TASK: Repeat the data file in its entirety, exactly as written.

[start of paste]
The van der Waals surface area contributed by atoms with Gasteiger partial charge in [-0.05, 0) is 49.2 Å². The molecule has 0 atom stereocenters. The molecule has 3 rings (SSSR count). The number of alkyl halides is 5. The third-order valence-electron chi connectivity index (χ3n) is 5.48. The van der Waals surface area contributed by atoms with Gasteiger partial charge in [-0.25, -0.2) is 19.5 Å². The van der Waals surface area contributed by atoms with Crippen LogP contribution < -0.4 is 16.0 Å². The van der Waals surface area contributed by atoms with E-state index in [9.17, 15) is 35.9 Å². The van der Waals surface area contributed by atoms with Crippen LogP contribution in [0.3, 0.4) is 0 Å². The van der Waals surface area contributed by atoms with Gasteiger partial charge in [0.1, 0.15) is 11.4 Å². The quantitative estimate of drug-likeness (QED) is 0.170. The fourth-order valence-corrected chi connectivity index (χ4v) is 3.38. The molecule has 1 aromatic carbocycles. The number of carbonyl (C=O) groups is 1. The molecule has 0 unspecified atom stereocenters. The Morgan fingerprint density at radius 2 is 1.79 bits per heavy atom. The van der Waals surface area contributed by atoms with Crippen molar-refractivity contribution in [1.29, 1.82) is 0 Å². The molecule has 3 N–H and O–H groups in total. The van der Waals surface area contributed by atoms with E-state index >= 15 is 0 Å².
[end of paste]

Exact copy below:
The van der Waals surface area contributed by atoms with Gasteiger partial charge in [-0.05, 0) is 49.2 Å². The molecule has 0 atom stereocenters. The molecule has 3 rings (SSSR count). The number of alkyl halides is 5. The third-order valence-electron chi connectivity index (χ3n) is 5.48. The van der Waals surface area contributed by atoms with Gasteiger partial charge in [-0.25, -0.2) is 19.5 Å². The van der Waals surface area contributed by atoms with Crippen LogP contribution < -0.4 is 16.0 Å². The van der Waals surface area contributed by atoms with E-state index in [9.17, 15) is 35.9 Å². The van der Waals surface area contributed by atoms with Crippen LogP contribution in [0.3, 0.4) is 0 Å². The van der Waals surface area contributed by atoms with Gasteiger partial charge in [0.1, 0.15) is 11.4 Å². The quantitative estimate of drug-likeness (QED) is 0.170. The fourth-order valence-corrected chi connectivity index (χ4v) is 3.38. The molecule has 1 aromatic carbocycles. The number of carbonyl (C=O) groups is 1. The molecule has 0 unspecified atom stereocenters. The Morgan fingerprint density at radius 2 is 1.79 bits per heavy atom. The van der Waals surface area contributed by atoms with Crippen molar-refractivity contribution in [1.29, 1.82) is 0 Å². The molecule has 3 N–H and O–H groups in total. The van der Waals surface area contributed by atoms with E-state index >= 15 is 0 Å².